Anatomic changes in the inguinal region after hip arthroscopy: Implications for femoral nerve block

Department of Anesthesiology, University of Utah, 30 N. 1900 East, 3C444, Salt Lake City, UT 84132, USA. Electronic address: .
Journal of clinical anesthesia (Impact Factor: 1.19). 11/2012; 24(7):590-2. DOI: 10.1016/j.jclinane.2012.04.004
Source: PubMed


Patients may experience significant pain after hip arthroscopy. Two patients who experienced severe pain after arthroscopic hip surgery, despite receiving multimodal pharmacologic therapy, are presented. In both cases, ultrasound-guided femoral nerve block provided excellent analgesia. However, during ultrasound, significant anatomic changes were noted in the inguinal region. In this report, we describe anatomic changes in the inguinal region that are visible with ultrasound after hip arthroscopy.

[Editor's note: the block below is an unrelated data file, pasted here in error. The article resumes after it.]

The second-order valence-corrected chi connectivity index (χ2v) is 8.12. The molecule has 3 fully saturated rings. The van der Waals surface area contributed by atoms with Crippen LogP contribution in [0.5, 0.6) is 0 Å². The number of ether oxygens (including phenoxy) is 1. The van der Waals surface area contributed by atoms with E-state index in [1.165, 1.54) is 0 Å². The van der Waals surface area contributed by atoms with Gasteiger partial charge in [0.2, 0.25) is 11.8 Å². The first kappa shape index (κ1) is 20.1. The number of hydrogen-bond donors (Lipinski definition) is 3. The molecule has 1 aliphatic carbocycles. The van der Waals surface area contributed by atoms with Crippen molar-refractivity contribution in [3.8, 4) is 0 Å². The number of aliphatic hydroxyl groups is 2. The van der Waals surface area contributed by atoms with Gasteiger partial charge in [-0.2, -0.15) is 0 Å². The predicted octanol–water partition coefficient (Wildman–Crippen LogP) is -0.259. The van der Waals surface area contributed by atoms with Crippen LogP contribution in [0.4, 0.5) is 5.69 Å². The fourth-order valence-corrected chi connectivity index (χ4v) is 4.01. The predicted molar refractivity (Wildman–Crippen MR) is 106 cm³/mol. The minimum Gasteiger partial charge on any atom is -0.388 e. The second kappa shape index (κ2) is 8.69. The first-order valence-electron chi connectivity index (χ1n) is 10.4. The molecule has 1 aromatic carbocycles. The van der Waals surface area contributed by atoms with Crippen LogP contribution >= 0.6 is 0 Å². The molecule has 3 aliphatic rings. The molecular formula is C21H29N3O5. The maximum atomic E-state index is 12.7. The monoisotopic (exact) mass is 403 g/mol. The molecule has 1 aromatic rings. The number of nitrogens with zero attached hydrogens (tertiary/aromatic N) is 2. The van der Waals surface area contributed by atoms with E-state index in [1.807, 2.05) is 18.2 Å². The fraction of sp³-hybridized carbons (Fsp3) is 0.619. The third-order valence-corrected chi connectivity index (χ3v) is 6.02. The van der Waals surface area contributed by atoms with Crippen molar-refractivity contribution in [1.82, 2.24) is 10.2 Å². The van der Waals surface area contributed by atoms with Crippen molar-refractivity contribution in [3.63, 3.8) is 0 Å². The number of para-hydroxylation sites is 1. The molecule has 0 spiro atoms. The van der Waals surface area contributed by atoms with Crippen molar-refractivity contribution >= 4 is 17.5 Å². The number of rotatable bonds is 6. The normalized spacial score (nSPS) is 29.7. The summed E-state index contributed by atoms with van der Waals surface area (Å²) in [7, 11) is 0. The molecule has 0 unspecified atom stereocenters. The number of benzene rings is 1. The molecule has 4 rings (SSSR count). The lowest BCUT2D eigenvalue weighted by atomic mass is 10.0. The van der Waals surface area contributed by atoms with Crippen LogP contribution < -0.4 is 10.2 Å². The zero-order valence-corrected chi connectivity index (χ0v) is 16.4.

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    ABSTRACT: To determine whether patients with higher levels of preoperative psychological distress more frequently use a postoperative fascia iliaca nerve block for pain control after hip arthroscopy, and to determine whether a fascia iliaca nerve block is an effective adjunct to multimodal oral and intravenous analgesia after hip arthroscopy. One hundred seven patients undergoing hip arthroscopy were prospectively enrolled. Before surgery, patients were administered the Distress Risk Assessment Method questionnaire to quantify their level of preoperative psychological distress. Postoperatively, patients with pain inadequately controlled by multimodal oral and intravenous analgesics could request and receive a fascia iliaca nerve block. Pain scores, opioid consumption, time in the post-anesthesia care unit (PACU), and postoperative complications were recorded for all patients. Patients with normal Distress Risk Assessment Method scores requested fascia iliaca nerve blocks approximately half as frequently (18 of 50 [36%]) as patients in the at-risk category (28 of 47 [60%]) or distressed category (7 of 10 [70%]) (P = .02). Patients with high levels of distress also received 40% more intraoperative opioid than patients with normal scores (P = .04). In the study population as a whole, patients who received a fascia iliaca nerve block (n = 53) had a higher initial visual analog scale (VAS) pain score in the PACU (7.2 ± 0.3 v 5.5 ± 0.4, P = .001) and showed greater improvement in the VAS pain score by PACU discharge (-4.3 ± 0.2 v -2.1 ± 0.3, P ≤ .0001) compared with patients who did not receive a block (n = 54). Patients with higher levels of preoperative psychological distress more frequently requested a postoperative nerve block to achieve adequate pain control after hip arthroscopy. Patients receiving a block had greater improvement in VAS pain scores compared with patients managed with oral and intravenous analgesics alone. Level IV, case series.
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